In the June of 1998, a 42-year-old Russian-American university professor of literature held the opening talk of what he called the Summer Literary Seminars (SLS).
This was in St Petersburg, Russia, a great literary city that he had immigrated from only 12 years before, barely able to speak English – but returned to as a lecturer in English literature at Union College, NYC.
“SLS was not supposed to be more than a one off kind of impromptu literary event,” explains Mikhail Iossel, who is now a tenured professor of Creative Writing at Concordia University in Canada, as well as an irregular contributor to The New Yorker, one of the earth’s great literary magazines.
“But, somehow, it grew into one of the world’s foremost unique and international literary seminars.”
In its long winding literary journey across two decades and three continents, SLS managed to bring together more than 1,300 participants under its two to four-week workshop tutelages of about 100 international writers and creative writing faculty.
People like Man Booker Prize winner George Saunders, poet Matthew Zapruda, lecturer Pageant Powell, short story writer Mary Gaitskill, poet Brenda Hillman, are just five of the hundred.
The SLS workshops were held in Saint Petersburg, Russia (1998–2008), Montreal, Canada (2009–2012), Vilnius, Lithuania (2013–2015) and finally Tbilisi, Georgia (2016–2019).
In its time, the Summer Literary Seminars also took place in Nairobi and Lamu every four years – 2002, 2006, 2010 and 2014 – under the guidance of the late Binyavanga Wainaina and defunct Kwani?
This writer was part of that journey. But as Tyson Ritter (who is incidentally married to a Georgian woman) riffs: “wish cast into the sky/ we’re moving on/ sweet beginnings do arise ...”
“We will, starting the summer of 2020, open our new writer residency programme – as opposed to workshop seminars – in the fittingly beautiful city of Tbilisi, Georgia, Eastern Europe.”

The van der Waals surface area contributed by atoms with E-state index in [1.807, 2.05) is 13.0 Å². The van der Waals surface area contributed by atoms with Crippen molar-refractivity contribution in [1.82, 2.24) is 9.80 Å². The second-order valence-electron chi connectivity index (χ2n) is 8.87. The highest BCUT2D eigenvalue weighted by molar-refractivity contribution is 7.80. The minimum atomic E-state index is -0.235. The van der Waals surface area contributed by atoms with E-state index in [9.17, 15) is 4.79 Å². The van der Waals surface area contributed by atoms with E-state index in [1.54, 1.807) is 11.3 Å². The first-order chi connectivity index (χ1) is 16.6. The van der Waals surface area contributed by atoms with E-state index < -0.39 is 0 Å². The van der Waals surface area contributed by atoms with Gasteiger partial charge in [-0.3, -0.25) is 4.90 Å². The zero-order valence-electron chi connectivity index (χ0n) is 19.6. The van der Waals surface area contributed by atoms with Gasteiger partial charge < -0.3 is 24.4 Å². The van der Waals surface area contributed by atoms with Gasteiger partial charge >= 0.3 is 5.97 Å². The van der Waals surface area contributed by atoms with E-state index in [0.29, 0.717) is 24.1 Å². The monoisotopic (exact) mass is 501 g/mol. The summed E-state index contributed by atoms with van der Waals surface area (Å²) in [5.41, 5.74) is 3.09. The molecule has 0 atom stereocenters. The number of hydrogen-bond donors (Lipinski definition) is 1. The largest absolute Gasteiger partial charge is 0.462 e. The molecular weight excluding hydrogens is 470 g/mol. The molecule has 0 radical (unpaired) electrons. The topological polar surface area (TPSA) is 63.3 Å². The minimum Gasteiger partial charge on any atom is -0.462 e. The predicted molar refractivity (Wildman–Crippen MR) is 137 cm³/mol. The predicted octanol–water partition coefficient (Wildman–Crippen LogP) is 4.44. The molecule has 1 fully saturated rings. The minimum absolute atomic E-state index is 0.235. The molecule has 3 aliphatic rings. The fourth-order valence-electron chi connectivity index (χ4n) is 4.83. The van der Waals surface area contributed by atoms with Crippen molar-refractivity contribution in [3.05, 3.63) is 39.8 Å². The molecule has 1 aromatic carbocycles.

Prof Iossel explains that Tbilisi is steeped in literary history to “no less a degree than Saint Petersburg – home of Nabokov and Chekov and Dostoyevsky and Anna Akhmatova and, and – but it is suffused with a decidedly different, near opposite (to SPB) existential kind of spirit.”
In December, the new residency programme will come to Kenya.
“We want to create a local high literary community involving established writers and really talented younger Kenyan writers,” Iossel outlines his vision lucidly.
“We don’t just want writers who drink against the system, but those who will engage on their own literary projects, as writers-in-residence, in retreats in Ngong, the Loita Hills, Mara, but mostly in Lamu, across four weeks in December ...”
Twenty years after the rise and fall of the Kwani? community, Prof Iossel thinks it is time to foster another literary community, with guys like Tee Ngugi and Dr Christopher Okemwa (Kisii University) as well as PEN’s Khainga Okembwa and lit-preneurs like Eric Wanjohi”.
While there are a number of talented and ambitious younger writers in the country, like those found at Goethe’s AMKA, there is very little of a literary atmosphere.
“Teaching yourself to write on the Internet is not the same as an international, well-organised residency programme. And since there is no language barrier between North America and Kenya, so, why not?” says Iossel.
He plans to bring American and English editors for his new residency programmes.
“We want to make sure that the residency writers have access to folks who can actually get their works published in the northern hemisphere, no doubt having already ‘conquered’ the local publishing houses,” he says.
“But we also want to take Kenyan writers out of the context of their ordinary, every-day Nairobi lives”.
To this end, Prof Iossel has teamed up with Swedish hotelier, writer and owner of Lamu’s Jannat House, Goran.
“Local and world writers will be able to live for a couple of weeks at Jannat – situated a short walk from the main street and Lamu waterfront.”
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